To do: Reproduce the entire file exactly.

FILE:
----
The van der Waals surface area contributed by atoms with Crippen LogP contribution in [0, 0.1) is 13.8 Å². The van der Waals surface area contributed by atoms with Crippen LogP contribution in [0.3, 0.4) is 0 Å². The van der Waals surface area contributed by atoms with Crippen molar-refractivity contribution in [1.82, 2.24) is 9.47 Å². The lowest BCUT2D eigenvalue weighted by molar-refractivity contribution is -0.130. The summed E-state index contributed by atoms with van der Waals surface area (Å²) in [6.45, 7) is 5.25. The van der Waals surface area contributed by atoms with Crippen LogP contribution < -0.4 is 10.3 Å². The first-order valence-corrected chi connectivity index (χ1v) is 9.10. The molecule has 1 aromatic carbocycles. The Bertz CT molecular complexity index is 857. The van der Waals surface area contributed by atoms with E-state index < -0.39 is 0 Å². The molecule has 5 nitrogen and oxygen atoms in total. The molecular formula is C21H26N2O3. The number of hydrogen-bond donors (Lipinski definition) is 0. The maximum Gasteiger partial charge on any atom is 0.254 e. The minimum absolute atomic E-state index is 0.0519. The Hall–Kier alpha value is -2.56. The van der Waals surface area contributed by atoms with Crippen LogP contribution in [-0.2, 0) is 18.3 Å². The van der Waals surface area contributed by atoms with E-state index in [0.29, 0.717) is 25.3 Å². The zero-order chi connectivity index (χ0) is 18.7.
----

The van der Waals surface area contributed by atoms with Crippen LogP contribution in [0, 0.1) is 13.8 Å². The van der Waals surface area contributed by atoms with Crippen LogP contribution in [0.3, 0.4) is 0 Å². The van der Waals surface area contributed by atoms with Crippen molar-refractivity contribution in [1.82, 2.24) is 9.47 Å². The lowest BCUT2D eigenvalue weighted by molar-refractivity contribution is -0.130. The summed E-state index contributed by atoms with van der Waals surface area (Å²) in [6.45, 7) is 5.25. The van der Waals surface area contributed by atoms with Crippen LogP contribution < -0.4 is 10.3 Å². The first-order valence-corrected chi connectivity index (χ1v) is 9.10. The molecule has 1 aromatic carbocycles. The Bertz CT molecular complexity index is 857. The van der Waals surface area contributed by atoms with E-state index < -0.39 is 0 Å². The molecule has 5 nitrogen and oxygen atoms in total. The molecular formula is C21H26N2O3. The number of hydrogen-bond donors (Lipinski definition) is 0. The maximum Gasteiger partial charge on any atom is 0.254 e. The minimum absolute atomic E-state index is 0.0519. The Hall–Kier alpha value is -2.56. The van der Waals surface area contributed by atoms with Crippen LogP contribution in [-0.2, 0) is 18.3 Å². The van der Waals surface area contributed by atoms with E-state index in [0.29, 0.717) is 25.3 Å². The zero-order chi connectivity index (χ0) is 18.7.